SOPP570: What kind of materials will I expect to improve technique, sight-reading and hymn playing from your programs?
Vidas: Hi guys, this is Vidas!
Ausra: And Ausra!
V: Let’s start episode 570 of Secrets of Organ Playing Podcast. This question was sent by Albert, and he is our Total Organist student now. He writes:
I was browsing on your website and just have a couple of questions.
I just want to know if I were to subscribe to your program, there are two things I want to develop.
My Technique (left and right hand manuals and both feet pedal playing)
Learning Hymns faster
What kind of materials will I expect to improve these from your programs?
Also I currently have a 61 key Hammond Organ/Keyboard and a 20 note Hammond Pedal will this be enough for me to make use of your program to achieve my goals?
V: Well, first of all, I wrote an email afterwards to Albert with the suggestion that he would become a Total Organist subscriber, so he did subscribe to the program, which is very nice. Hopefully he will get a lot of things out of this program like many other people are doing. But to answer his question, Ausra, what do you think? Sight-reading, for example. A lot of people seem to enjoy my Sight-Reading Master Course.
A: Yes! I think that’s a great course based on the “Bach’s Art of Fugue,” and if you can manage that, then it definitely will help you to learn hymns much faster.
V: Exactly, yes. Although his primary objective is playing hymns, maybe through sight-reading real organ pieces he will gain additional skills that will enable him to play real organ music later on. You see, when people say they want to learn hymns faster, they don’t necessarily mean that real organ music is not interesting to them. Maybe they don’t have the direct practical application to organ music, let’s say, during liturgy. But imagine if you were a church organist, Ausra, and you could play something from the real organ repertoire. Would you sometimes play it? Would you do it?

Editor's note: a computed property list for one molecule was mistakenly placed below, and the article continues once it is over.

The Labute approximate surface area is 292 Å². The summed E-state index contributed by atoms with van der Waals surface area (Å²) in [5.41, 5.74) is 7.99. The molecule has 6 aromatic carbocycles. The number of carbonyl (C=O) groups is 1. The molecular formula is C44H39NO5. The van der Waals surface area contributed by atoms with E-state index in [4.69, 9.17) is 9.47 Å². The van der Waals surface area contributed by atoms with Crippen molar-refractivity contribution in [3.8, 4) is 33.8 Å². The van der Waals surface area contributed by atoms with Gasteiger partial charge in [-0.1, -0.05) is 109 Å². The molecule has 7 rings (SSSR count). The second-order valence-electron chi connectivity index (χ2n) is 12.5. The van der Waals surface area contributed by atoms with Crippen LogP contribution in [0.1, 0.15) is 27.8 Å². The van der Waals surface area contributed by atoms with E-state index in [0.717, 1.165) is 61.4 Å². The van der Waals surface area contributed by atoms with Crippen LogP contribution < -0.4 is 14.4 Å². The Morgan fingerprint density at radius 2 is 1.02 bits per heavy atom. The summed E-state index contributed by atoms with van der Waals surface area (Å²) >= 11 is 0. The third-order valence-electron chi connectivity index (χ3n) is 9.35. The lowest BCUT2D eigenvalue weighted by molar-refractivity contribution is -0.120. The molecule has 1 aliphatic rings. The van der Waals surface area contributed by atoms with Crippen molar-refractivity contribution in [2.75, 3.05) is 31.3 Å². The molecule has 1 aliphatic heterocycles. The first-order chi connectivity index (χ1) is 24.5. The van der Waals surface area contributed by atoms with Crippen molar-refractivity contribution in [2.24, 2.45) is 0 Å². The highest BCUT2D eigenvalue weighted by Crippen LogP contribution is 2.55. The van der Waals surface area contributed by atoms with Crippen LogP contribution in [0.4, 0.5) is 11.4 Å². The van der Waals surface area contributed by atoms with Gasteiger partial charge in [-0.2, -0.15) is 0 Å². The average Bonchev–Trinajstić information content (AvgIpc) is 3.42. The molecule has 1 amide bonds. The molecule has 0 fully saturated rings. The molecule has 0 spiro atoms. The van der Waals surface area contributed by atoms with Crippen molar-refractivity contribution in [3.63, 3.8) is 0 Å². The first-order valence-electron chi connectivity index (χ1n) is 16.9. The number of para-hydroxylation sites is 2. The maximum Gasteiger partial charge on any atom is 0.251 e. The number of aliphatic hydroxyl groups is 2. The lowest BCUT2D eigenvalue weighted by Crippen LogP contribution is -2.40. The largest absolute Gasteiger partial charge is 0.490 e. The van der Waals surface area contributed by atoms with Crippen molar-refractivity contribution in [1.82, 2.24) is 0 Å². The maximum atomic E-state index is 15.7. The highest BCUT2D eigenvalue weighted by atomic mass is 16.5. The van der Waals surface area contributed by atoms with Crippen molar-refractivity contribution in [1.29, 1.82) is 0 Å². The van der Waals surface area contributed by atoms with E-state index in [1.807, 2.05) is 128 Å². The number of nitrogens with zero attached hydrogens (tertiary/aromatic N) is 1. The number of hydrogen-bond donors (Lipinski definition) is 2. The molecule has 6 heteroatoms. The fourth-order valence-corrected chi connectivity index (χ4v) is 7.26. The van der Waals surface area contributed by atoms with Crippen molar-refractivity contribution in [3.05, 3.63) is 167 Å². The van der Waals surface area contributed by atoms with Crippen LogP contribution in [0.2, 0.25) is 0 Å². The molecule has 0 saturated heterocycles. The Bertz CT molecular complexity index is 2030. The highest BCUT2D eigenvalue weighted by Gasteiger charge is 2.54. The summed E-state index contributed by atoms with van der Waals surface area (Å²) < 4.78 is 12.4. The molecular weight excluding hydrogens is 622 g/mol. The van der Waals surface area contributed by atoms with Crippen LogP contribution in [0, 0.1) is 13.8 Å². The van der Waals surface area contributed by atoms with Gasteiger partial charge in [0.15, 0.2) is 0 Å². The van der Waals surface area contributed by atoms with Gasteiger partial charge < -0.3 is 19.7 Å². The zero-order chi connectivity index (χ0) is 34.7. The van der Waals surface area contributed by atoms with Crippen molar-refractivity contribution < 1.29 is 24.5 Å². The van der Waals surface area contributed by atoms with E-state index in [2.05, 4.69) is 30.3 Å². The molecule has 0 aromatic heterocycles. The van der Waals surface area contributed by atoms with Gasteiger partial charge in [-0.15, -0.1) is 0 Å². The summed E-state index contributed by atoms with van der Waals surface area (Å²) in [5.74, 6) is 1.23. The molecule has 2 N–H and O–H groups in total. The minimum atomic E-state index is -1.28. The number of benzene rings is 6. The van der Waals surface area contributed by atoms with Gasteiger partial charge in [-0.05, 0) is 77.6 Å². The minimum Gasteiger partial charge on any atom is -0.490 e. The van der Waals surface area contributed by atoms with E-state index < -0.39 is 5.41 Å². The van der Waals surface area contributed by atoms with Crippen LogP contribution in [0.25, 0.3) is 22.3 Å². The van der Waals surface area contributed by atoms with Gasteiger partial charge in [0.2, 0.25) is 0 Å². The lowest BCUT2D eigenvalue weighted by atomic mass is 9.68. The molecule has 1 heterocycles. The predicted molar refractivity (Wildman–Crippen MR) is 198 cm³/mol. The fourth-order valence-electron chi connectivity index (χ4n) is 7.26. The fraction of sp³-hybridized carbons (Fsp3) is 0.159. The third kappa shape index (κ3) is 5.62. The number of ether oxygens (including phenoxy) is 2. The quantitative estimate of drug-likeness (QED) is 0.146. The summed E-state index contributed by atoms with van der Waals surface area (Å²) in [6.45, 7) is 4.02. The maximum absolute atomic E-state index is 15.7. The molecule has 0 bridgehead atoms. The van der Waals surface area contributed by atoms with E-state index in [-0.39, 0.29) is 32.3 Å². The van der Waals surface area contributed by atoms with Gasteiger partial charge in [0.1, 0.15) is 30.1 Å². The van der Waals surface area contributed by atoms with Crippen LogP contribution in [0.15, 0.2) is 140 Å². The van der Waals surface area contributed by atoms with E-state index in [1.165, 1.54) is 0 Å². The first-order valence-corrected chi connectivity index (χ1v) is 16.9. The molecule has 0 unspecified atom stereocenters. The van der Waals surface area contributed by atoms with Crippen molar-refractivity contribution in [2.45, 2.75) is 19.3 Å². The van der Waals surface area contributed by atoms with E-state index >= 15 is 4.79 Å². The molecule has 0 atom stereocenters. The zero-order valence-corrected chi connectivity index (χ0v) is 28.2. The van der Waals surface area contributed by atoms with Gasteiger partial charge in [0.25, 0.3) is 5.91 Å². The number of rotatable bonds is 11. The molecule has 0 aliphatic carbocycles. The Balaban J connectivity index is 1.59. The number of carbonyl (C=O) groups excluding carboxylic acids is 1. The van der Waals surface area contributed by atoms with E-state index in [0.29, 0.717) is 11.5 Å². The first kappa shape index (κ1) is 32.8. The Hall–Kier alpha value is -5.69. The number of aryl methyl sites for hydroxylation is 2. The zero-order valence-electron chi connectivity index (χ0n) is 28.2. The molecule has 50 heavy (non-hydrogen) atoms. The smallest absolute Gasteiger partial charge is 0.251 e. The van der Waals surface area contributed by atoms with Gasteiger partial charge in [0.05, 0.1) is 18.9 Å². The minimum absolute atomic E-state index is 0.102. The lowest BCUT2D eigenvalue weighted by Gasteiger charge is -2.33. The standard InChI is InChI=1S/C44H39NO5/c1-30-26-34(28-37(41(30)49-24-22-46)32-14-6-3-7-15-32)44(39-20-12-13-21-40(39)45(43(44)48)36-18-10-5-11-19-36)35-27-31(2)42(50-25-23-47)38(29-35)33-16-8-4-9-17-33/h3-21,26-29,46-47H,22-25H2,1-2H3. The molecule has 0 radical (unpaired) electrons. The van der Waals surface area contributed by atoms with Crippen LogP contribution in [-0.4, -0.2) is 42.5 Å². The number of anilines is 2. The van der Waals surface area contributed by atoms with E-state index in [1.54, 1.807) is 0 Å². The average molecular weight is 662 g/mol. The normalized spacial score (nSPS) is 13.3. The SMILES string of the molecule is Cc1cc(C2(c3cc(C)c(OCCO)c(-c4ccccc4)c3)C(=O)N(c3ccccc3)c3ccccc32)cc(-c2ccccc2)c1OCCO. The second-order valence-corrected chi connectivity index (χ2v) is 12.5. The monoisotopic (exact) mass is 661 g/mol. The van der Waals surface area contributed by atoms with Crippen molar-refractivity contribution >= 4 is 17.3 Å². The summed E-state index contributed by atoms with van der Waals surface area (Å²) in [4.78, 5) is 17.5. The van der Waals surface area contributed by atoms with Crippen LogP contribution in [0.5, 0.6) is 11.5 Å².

A: Of course I would do it.
V: As a prelude. As a postlude.
V: Why not, right?
A: Or during communion.
V: There are thousands of organists who don’t do this, and actually, the services then become a little much more boring, I think… service playing…
A: I remember when I was serving as an organist in Lithuania before our studies in The United States, I would mostly hate the time of Advent and of Lent because it was the hardest time for organists in Lithuania, because you were not allowed to play solo organ repertoire during Mass. And we had to sing a lot, because most often, churches could not afford to have a choir or a soloist. That would leave congregational singing, so the organist would have to do it, and it was tough, really. After singing the entire Mass and all the hymns during communion, and the opening hymn, ending hymn, it was really hard.
V: I think it’s unfortunate sometimes that people don’t play a real organ repertoire or improvise, let’s say, more sophisticated stuff, because after a while, you get used to playing hymns. You know all the hymns in your hymnal after a few years, and the cycle continues. You continue playing that in circles, and you no longer improve, actually, and it becomes boring, not only for musician who visit your church, as members of the congregation, or listeners, but to yourself, as well, because you’re not longer improving. And I ideally recommend making use of your sight-reading skills, and little by little starting to play preludes and postludes, and even communion pieces if there is a time for it in your congregations.